Week before Ashley Smith died she wanted to kill herself, inquest hears Add to ...

A young woman who choked herself to death in an Ontario prison often tied ligatures around her neck because she liked how it felt, not because she wanted to hurt herself, but a week before her death despair set in, a coroner's inquest heard Wednesday.

Ashley Smith, 19, choked herself to death with a strip of cloth on Oct. 19, 2007 at Grand Valley Institution in Kitchener, Ont. She was kept in near-constant segregation after she was first jailed in 2003.

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Correctional manager Janice Sandeson told the inquest Ms. Smith said she tied cloth or other material around her neck to feel something.

"It caused a sensation for her and that's why she did it," Ms. Sandeson said. "Ashley's like, 'I'm not trying to kill myself. I just do this for the feeling.'"

But Ms. Smith changed on Oct. 12, 2007, a week before she died, Ms. Sandeson said. Ms. Smith had been to court and had more time added to her sentence. When she returned, she said she wanted to kill herself, Ms. Sandeson said.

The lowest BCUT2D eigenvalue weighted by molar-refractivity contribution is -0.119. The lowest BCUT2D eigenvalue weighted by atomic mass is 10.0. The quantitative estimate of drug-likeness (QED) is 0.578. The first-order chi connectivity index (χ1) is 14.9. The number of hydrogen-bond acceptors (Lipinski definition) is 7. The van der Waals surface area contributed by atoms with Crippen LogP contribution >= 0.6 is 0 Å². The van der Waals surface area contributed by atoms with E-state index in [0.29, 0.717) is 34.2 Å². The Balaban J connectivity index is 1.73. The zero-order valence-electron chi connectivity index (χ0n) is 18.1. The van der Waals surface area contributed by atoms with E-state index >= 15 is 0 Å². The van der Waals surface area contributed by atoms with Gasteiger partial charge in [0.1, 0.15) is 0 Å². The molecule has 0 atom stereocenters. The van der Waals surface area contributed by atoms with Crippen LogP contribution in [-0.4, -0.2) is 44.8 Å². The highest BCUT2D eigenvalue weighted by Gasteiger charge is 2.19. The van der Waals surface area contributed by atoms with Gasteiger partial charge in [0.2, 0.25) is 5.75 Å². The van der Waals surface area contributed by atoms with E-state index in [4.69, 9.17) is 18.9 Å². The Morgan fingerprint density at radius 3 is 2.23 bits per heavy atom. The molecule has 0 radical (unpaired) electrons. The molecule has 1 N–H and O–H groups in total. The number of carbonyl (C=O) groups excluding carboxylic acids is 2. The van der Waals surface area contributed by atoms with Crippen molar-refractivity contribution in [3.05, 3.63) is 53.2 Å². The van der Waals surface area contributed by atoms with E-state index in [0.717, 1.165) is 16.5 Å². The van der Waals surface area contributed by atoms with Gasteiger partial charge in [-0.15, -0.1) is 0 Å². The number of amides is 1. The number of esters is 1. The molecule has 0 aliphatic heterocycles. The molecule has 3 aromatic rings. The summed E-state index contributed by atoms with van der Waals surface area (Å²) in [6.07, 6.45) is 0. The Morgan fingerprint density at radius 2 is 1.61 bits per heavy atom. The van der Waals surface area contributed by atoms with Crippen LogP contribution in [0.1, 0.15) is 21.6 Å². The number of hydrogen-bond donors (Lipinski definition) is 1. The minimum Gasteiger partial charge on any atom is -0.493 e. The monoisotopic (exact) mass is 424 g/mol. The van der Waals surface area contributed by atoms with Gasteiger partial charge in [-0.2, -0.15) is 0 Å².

"This hopelessness came over her," she said. "(She said) she can't stop grabbing people and she can't stop behaving this way so all she could foresee was a future of her getting extra time because she could not stop herself from essentially assaulting people around her."

Ms. Sandeson, who is now an assistant warden of operations at Warkworth Institution, said no "mental health label" was attached to Ms. Smith's file when she was first transferred to Grand Valley.

The inquest heard Tuesday that various assessments throughout Ms. Smith's time in custody as a young offender came up with many different mental health diagnoses, including oppositional defiance disorder, conduct disorder and borderline personality disorder.

Ms. Sandeson said she never saw Ms. Smith make a ligature, but that when she returned from a period at a mental health facility, she had made some out of towels and security blankets and hid them in body cavities.

"Ms. Smith, as the terminology goes, had them hooped....she had inserted them in her vaginal cavity and pulled them out when and if she desired to use them," Ms. Sandeson said. "If someone hides something in their vaginal cavity they could have that there for a very long period of time and a very large amount. That's probably something most people don't understand is the amount of items people can keep in the area."

The coroner's jury was shown a video Wednesday of Grand Valley guards trying to coax Ms. Smith to hand over pieces of blanket she ripped up in her cell.